Among VW’s U.S. dealers, a familiar feeling returned that had little to do with the personalities involved.
“Here we go again. It’s that same revolving door feeling,” one longtime VW dealer told Automotive News on condition of anonymity. “I don’t blame Keogh — [building Scout is] a great job, and Di Si seems like a nice enough guy. The dealer body’s concern is that we have this revolving door, where the new person comes in and takes a year to review what’s going on and get their footing, gets another year and a half to do anything, and then gets sent off to another assignment. It’s been like that for a long time.”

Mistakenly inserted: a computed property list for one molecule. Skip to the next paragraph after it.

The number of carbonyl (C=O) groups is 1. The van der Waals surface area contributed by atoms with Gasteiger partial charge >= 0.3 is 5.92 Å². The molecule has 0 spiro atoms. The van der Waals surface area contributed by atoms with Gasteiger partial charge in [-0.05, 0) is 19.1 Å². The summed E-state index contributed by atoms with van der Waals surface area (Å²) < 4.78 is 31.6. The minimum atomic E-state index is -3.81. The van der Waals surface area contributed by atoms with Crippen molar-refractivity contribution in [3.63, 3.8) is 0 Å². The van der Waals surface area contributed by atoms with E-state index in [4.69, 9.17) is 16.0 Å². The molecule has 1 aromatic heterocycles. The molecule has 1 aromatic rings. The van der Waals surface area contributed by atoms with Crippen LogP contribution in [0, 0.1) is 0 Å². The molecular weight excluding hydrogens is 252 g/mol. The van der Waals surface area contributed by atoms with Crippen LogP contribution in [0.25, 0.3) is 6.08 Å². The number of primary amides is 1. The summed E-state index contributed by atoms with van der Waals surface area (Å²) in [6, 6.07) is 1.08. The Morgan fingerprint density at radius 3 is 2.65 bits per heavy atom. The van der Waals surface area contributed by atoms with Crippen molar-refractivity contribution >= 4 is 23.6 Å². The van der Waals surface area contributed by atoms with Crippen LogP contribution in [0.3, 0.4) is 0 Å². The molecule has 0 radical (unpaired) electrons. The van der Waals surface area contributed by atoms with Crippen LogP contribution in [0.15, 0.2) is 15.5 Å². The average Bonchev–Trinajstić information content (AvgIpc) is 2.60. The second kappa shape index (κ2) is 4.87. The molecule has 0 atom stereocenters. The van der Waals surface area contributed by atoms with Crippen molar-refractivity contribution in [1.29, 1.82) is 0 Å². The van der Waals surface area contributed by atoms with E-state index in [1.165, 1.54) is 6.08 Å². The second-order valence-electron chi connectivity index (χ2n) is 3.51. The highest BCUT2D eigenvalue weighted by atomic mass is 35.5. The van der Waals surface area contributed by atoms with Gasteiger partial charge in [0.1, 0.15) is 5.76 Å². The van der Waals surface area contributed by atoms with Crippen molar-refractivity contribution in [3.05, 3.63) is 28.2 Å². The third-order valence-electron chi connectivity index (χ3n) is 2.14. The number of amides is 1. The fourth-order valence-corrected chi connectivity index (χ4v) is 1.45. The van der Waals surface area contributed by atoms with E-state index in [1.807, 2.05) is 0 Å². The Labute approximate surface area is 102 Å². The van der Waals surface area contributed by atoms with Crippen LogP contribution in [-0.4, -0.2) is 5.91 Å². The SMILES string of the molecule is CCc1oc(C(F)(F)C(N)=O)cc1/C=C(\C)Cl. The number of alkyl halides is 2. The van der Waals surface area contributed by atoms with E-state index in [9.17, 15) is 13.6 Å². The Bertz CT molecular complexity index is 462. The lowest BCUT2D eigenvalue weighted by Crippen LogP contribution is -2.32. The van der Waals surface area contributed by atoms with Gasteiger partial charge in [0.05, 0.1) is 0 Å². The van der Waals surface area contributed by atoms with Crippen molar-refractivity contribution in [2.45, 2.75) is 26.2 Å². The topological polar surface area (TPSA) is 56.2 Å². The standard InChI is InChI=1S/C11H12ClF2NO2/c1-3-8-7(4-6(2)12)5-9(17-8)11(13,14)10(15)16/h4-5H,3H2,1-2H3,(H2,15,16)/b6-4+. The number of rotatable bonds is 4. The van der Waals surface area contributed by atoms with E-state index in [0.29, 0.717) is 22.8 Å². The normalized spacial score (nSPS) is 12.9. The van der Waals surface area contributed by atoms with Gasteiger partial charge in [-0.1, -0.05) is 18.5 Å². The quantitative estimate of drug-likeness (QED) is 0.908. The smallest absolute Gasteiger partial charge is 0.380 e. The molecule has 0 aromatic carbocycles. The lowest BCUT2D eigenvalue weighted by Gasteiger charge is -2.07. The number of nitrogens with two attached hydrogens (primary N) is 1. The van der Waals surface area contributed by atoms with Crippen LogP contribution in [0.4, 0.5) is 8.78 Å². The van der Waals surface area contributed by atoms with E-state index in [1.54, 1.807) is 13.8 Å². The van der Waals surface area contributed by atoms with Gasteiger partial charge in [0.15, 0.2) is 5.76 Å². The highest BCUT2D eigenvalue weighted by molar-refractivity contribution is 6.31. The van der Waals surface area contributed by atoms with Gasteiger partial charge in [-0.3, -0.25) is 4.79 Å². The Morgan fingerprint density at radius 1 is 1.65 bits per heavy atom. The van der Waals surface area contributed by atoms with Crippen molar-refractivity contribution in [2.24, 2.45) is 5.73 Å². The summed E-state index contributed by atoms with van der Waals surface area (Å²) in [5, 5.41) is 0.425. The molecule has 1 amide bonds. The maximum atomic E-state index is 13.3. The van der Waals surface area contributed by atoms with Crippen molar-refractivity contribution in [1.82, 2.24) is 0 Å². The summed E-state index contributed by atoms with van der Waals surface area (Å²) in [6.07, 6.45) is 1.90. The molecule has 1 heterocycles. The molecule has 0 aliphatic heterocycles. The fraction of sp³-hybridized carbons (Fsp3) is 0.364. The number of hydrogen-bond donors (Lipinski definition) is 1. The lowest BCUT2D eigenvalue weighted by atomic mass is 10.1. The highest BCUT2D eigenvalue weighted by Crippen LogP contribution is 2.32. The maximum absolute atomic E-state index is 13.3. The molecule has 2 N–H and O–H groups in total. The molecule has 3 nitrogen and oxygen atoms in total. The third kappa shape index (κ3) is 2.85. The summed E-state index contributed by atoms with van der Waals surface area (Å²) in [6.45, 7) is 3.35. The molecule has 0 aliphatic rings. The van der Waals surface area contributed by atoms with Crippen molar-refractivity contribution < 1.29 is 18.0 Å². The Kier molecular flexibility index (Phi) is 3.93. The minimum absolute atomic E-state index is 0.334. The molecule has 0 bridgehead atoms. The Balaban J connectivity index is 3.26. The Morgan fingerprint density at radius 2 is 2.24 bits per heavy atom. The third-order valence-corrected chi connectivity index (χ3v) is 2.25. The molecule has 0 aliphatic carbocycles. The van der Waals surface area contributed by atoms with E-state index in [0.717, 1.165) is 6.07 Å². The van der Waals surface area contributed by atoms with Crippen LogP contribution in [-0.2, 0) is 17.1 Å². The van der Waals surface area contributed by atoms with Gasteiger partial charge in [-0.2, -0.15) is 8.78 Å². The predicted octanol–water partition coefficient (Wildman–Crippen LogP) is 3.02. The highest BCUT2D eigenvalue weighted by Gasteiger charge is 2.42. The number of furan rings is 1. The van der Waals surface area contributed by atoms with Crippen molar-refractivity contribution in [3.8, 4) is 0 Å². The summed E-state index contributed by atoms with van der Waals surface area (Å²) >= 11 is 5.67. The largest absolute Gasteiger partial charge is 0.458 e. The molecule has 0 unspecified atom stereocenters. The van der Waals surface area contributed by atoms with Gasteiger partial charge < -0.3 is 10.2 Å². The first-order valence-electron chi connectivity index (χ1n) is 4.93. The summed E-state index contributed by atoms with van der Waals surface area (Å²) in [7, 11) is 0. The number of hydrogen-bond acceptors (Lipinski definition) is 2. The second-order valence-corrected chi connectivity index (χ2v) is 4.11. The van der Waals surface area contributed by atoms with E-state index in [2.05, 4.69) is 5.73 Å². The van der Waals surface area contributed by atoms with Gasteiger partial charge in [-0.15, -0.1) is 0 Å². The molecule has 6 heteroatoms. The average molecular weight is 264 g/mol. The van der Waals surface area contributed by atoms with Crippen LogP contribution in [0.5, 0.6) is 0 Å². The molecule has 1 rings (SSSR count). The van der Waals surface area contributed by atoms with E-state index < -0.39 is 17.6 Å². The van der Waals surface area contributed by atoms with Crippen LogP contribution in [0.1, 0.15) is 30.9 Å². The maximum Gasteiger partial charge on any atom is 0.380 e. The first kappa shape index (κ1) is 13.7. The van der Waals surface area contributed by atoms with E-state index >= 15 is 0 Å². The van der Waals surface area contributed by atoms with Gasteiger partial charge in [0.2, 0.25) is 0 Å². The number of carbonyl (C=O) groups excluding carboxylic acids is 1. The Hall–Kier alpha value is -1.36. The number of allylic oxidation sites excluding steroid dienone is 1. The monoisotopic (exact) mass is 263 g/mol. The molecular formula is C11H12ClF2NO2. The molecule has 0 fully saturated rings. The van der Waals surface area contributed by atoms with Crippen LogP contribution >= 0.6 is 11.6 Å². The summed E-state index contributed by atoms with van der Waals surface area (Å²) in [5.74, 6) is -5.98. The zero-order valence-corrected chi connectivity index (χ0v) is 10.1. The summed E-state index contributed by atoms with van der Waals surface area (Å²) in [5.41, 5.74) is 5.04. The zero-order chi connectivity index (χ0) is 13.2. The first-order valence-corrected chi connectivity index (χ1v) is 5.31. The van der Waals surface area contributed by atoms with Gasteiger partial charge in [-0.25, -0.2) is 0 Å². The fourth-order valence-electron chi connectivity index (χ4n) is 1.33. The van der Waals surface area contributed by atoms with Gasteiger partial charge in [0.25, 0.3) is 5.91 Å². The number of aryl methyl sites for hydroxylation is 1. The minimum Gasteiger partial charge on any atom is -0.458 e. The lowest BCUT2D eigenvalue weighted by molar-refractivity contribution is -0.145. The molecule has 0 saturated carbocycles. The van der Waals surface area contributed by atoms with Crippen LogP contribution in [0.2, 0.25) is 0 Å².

Of course, the changeover at VW of America is separate from the drama in Wolfsburg, Germany, where embattled Volkswagen Group CEO Herbert Diess agreed to depart Sept. 1 in a surprise July 22 announcement, to be replaced by Porsche CEO Oliver Blume. It’s unclear whether that change will ultimately alter the group’s massive commitment to full electrification across its global lineup or whether it might delay it in certain markets.
Another longtime VW dealer in another part of the U.S. echoed the concerns and laid the fault, especially for Diess’ departure, on the automaker’s German doorstep.
“It’s the [Piech] family,” said the second dealer, who requested anonymity for fear of reprisal. “They’re loyal to you as long as you are loyal to them, but the minute you don’t do what they say or you push back, you’re gone.”